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The mystery in 'Severance' grows more creative and compelling with each episode


Apple TV+'s drama "Severance" asks, what might happen if a corporation discovered how to disconnect employees' memories while they're at work? So basically, they remember nothing from the outside world while they're there. NPR TV critic Eric Deggans says the result is a moody, weirdly compelling mystery centered on the nature of consciousness and freedom.

ERIC DEGGANS, BYLINE: "Severance" begins with a young woman named Helly, played by Britt Lower, taking a particularly unusual test. Helly is in an office meeting room alone. Her interrogator talks through a speakerphone.


ADAM SCOTT: (As Mark, over speaker) Who are you?

BRITT LOWER: (As Helly) That's the first question?

SCOTT: (As Mark, over speaker) First name'll do.

LOWER: (As Helly) I don't...

SCOTT: (As Mark, over speaker) If you can't answer the question, feel free to say unknown.

LOWER: (As Helly) What is this?

SCOTT: (As Mark, over speaker) Question two - in which U.S. state or territory were you born?

LOWER: (As Helly) Wait. I don't know.

SCOTT: (As Mark, over speaker) This is the final question. To the best of your memory, what is or was the color of your mother's eyes?

LOWER: (As Helly) What's happening?

DEGGANS: Turns out, Helly has just gone through a process called severance, where work memories are separated from other memories. Inside the office, she has no memory of anything that's happened outside of it. That's proving difficult for her to accept in a conversation with her department head, played by "Parks And Recreation" alum Adam Scott.


LOWER: (As Helly) So I'll never leave here.

SCOTT: (As Mark) You'll leave at 5:00. Well, actually, they stagger exits - so 5:15. But it won't feel like it, not to this version of you anyway.

LOWER: (As Helly) Do I have a family?

SCOTT: (As Mark) You'll never know.

LOWER: (As Helly) I have no choice.

SCOTT: (As Mark) Well, every time you find yourself here, it's because you chose to come back.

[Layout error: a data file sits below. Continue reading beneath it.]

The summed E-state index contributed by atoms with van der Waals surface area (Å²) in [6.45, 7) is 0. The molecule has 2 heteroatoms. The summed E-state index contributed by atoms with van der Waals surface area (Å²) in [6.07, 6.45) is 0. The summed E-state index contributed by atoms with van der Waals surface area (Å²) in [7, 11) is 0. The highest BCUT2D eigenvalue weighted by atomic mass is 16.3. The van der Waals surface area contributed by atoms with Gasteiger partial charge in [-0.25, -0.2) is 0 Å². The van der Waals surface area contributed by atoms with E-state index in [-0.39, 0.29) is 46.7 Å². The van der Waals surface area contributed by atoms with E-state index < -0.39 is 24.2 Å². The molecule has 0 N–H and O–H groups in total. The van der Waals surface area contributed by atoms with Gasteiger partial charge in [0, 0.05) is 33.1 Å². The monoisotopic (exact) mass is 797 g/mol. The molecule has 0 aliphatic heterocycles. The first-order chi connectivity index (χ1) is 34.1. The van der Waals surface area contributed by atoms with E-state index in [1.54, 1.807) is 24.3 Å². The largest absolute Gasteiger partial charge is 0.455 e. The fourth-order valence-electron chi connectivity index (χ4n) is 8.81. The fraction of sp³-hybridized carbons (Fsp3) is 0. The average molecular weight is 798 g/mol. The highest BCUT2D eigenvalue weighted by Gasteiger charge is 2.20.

DEGGANS: It's a wonderfully trippy scenario that allows "Severance" to ask all kinds of questions. For example, are the severed people actually two different consciousnesses in the same body? If they are, is it ethical for the person outside the office to decide when and if the person inside can ever leave? And what happens if the office drones decide they really want out?

Adam Scott plays Mark, a former history professor who chooses a severance position to help handle crushing grief after the death of his wife. Still, his sister wonders why he stopped seeing a therapist.


JEN TULLOCK: (As Devon) You're not going.

SCOTT: (As Mark) Well, the work thing's helped.

TULLOCK: (As Devon) I'm proud of you for taking that job. I really am. And I think she would have been too. I know she would been. I just feel like forgetting about her for eight hours a day isn't the same thing as healing.

DEGGANS: Comedy star Ben Stiller flexes his dramatic chops as an executive producer and director of more than half of "Severance's" nine episodes. He gives the show a quirky, minimalist feel, especially inside the office of Lumon Corporation (ph), where the halls are blindingly white and gray and stretch on endlessly. There are also great supporting performances here, including Patricia Arquette chewing scenery as a bizarrely controlling top administrator who can't stand Mark.


SCOTT: (As Mark) Are you mad at me?

PATRICIA ARQUETTE: (As Peggy) You know, my mother - she used to say that there was good news and bad news about hell. The good news is hell is just the product of a morbid human imagination. The bad news is whatever humans can imagine, they can usually create.

DEGGANS: Stiller skewers corporate culture and earnest liberal culture in equal measure. Still, there's a few unanswered questions, like, how do they know English and how to work computers in an office with no outside memories? But as the office drones look further into what the corporation is doing and why they are there, they stumble into a mystery which only grows more creative and compelling with each episode.

I'm Eric Deggans. Transcript provided by NPR, Copyright NPR.

Eric Deggans is NPR's first full-time TV critic.